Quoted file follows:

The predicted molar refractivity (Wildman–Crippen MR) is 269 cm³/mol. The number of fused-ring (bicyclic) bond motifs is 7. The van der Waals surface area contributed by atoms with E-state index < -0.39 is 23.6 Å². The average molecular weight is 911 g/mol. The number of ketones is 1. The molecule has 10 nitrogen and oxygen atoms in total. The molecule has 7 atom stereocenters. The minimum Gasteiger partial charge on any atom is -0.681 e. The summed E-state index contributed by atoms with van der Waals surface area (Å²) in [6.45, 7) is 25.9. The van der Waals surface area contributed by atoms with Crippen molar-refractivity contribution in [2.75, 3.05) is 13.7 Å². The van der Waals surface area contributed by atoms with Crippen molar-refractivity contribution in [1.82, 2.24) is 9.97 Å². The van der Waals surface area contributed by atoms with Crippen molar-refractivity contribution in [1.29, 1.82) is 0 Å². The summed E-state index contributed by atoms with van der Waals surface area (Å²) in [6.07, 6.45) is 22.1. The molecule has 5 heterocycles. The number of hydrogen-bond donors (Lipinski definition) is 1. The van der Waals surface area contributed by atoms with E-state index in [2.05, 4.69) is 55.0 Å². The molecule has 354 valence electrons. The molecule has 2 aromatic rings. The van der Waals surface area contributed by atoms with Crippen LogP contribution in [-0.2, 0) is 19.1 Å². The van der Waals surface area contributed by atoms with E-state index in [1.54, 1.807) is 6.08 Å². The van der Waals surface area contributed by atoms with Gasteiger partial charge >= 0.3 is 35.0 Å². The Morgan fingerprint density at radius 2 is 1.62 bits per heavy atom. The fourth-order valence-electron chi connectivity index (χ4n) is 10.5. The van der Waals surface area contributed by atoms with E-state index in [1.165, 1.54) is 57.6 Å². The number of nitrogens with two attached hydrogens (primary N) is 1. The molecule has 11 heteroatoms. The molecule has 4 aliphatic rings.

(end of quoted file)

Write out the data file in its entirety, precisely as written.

The predicted molar refractivity (Wildman–Crippen MR) is 269 cm³/mol. The number of fused-ring (bicyclic) bond motifs is 7. The van der Waals surface area contributed by atoms with E-state index < -0.39 is 23.6 Å². The average molecular weight is 911 g/mol. The number of ketones is 1. The molecule has 10 nitrogen and oxygen atoms in total. The molecule has 7 atom stereocenters. The minimum Gasteiger partial charge on any atom is -0.681 e. The summed E-state index contributed by atoms with van der Waals surface area (Å²) in [6.45, 7) is 25.9. The van der Waals surface area contributed by atoms with Crippen molar-refractivity contribution in [2.75, 3.05) is 13.7 Å². The van der Waals surface area contributed by atoms with Crippen molar-refractivity contribution in [1.82, 2.24) is 9.97 Å². The van der Waals surface area contributed by atoms with Crippen molar-refractivity contribution in [1.29, 1.82) is 0 Å². The summed E-state index contributed by atoms with van der Waals surface area (Å²) in [6.07, 6.45) is 22.1. The molecule has 5 heterocycles. The number of hydrogen-bond donors (Lipinski definition) is 1. The van der Waals surface area contributed by atoms with E-state index in [2.05, 4.69) is 55.0 Å². The molecule has 354 valence electrons. The molecule has 2 aromatic rings. The van der Waals surface area contributed by atoms with Crippen LogP contribution in [-0.2, 0) is 19.1 Å². The van der Waals surface area contributed by atoms with E-state index in [1.54, 1.807) is 6.08 Å². The van der Waals surface area contributed by atoms with Gasteiger partial charge >= 0.3 is 35.0 Å². The Morgan fingerprint density at radius 2 is 1.62 bits per heavy atom. The fourth-order valence-electron chi connectivity index (χ4n) is 10.5. The van der Waals surface area contributed by atoms with E-state index in [1.165, 1.54) is 57.6 Å². The number of nitrogens with two attached hydrogens (primary N) is 1. The molecule has 11 heteroatoms. The molecule has 4 aliphatic rings.